At the remote location (Earth station) the setup consists of:
- Outdoor unit
- Satellite dish with mount
- Universal LNB, for Ku-band.
- Feed line
- Indoor unit
- DVB-S Peripheral Component Interconnect (PCI) card internal to a computer.
- or, DVB external modem where an 8P8C (RJ-45) Ethernet port or a Universal Serial Bus (USB) port connects the modem to the computer
System software components
Remote sites require a minimum of programming to provide authentication and set proxy server settings. Filtering is usually provided by the DVB card driver.
Often, non-standard IP stacks are used to address the latency and asymmetry problems of the satellite connection. Data sent over the satellite link is generally also encrypted, as otherwise it would be accessible to anyone with a satellite receiver.
Many IP-over-satellite implementations use paired proxy servers at both endpoints so that certain communications between clients and servers do not need to accept the latency inherent in a satellite connection. For similar reasons, there exist special Virtual private network (VPN) implementations designed for use over satellite links because standard VPN software cannot handle the long packet travel times.
Upload speeds are limited by the user's dial-up modem, and latency is high, as it is for any satellite based Internet (minimum of 240 ms one-way, resulting in a minimum round-trip time of almost 500 ms). Download speeds can be very fast compared to dial-up.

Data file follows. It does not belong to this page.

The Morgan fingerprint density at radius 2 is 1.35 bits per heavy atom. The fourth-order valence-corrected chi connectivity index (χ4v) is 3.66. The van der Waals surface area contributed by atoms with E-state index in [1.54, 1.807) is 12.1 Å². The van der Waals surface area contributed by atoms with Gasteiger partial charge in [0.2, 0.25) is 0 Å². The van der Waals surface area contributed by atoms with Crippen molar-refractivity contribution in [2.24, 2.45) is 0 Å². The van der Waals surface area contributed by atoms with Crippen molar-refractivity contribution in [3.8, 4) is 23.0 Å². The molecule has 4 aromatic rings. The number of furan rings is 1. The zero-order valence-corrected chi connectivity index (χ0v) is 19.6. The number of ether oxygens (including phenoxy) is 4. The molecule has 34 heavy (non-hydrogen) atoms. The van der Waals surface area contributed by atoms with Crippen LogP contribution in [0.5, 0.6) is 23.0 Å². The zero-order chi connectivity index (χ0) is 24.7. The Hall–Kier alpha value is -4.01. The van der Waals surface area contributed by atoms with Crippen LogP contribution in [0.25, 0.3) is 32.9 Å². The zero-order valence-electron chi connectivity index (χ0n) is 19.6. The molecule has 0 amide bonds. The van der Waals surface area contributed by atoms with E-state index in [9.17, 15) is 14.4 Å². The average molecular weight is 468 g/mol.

Theory of operation
Remote sites use proxy server or(and) Virtual private network servers at the earth station (teleport), which is configured to route all outbound traffic to the QoS server, which makes sure no user exceeds their allotted bandwidth or monthly traffic limits. Traffic is then sent to the encapsulator, which puts the IP packets inside of DVB packets. The DVB packets are then sent to the DVB modem and then to the transmitter (BUC)
One-way broadcast, receive only
One-way broadcast satellite Internet systems are used for Internet Protocol (IP) broadcast-based data, audio and video distribution. In the U.S., a Federal Communications Commission (FCC) license is required only for the uplink station and no license is required for users. Note that most Internet protocols will not work correctly over one-way access, since they require a return channel. However, Internet content such as web pages can still be distributed over a one-way system by "pushing" them out to local storage at end user sites, though full interactivity is not possible. This is much like TV or radio content which offers little user interface.
System hardware components
Similar to one-way terrestrial return, satellite Internet access may include interfaces to the public switched telephone network for squawk box applications. An Internet connection is not required, but many applications include a File Transfer Protocol (FTP) server to queue data for broadcast.
System software components